For Radio 4’s PM programme and Five Live’s Pods and Blogs I produced a short report on Over The Air 09. You can hear the report on Five Live here thanks to the new extended Podcast archive or in the player below (the piece is towards the end of the podcast)

Audio clip: Adobe Flash Player (version 9 or above) is required to play this audio clip. Download the latest version here. You also need to have JavaScript enabled in your browser.

On the theme of phone technology I also wrote this piece for BBC News Online recently.

Webb on presenting.

October 27, 2009

At the dog end of summer Radio 4 blog boss Steve Bowbrick was kind enough to ask me to interview Justin Webb about his first stint as a regular presenter of The Today programme.. The audio is below.


June 1, 2009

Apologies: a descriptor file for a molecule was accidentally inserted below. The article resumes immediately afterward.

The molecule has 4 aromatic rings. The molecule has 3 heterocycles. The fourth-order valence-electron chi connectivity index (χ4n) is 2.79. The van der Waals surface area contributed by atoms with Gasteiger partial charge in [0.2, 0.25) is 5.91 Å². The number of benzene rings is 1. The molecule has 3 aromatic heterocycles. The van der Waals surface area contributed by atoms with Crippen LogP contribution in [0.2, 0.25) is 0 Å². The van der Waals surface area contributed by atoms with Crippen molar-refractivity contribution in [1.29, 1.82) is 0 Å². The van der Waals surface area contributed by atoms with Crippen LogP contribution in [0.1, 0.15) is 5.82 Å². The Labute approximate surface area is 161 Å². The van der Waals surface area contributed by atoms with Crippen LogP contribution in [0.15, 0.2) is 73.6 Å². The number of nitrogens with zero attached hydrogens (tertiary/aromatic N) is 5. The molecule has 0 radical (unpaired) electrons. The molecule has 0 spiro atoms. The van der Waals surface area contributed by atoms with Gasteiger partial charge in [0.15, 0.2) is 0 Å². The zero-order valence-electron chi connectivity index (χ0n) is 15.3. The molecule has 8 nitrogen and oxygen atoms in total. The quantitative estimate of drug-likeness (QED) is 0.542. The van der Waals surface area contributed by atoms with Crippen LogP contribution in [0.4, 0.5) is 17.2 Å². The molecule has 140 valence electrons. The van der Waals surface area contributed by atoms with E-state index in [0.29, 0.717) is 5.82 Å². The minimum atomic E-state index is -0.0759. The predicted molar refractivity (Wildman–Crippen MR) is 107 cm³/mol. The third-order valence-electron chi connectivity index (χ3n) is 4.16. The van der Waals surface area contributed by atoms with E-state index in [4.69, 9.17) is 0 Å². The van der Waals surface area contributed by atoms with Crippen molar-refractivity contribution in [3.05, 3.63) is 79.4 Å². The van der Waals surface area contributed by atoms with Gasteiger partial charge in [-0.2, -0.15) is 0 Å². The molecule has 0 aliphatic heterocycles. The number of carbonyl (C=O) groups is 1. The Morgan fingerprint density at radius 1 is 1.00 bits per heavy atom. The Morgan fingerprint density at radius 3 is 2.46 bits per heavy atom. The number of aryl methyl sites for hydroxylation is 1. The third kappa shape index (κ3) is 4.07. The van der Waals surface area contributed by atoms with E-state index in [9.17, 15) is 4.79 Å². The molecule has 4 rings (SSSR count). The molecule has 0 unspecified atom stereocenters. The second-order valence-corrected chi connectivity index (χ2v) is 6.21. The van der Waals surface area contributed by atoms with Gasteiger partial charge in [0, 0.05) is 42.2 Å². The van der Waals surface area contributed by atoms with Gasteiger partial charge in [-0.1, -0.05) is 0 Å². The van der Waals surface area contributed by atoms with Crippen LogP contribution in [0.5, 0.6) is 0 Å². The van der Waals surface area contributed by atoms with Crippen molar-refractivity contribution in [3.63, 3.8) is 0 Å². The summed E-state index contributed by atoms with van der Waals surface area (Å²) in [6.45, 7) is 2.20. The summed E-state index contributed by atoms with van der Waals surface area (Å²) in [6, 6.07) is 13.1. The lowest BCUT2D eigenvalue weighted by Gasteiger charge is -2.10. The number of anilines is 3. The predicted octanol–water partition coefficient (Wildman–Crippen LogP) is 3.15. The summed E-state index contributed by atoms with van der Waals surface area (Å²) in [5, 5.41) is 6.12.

A while ago I wrote a BBC newsonline piece about Mysociety’s ScenicOrNot. There was also a piece on PM which I can’t put up here unfortunately because it contained non-podsafe music. Oh well.

The data harvested by the ScenicOrNot survey, has contributed to Mapumental a 4ip funded project It’s still invite only. I have one and it is extremely cool – to find out what it does watch the vid at the end of this post or read more here.

There is, I’m sure, a good deal of journalism to be spun out of these maps. I’ve been playing around with journey times to Westminster, which if you think about it could have some bearing on recent controversies. You can see how Mapumental displays this kind of info in this screen grab posted to flickr.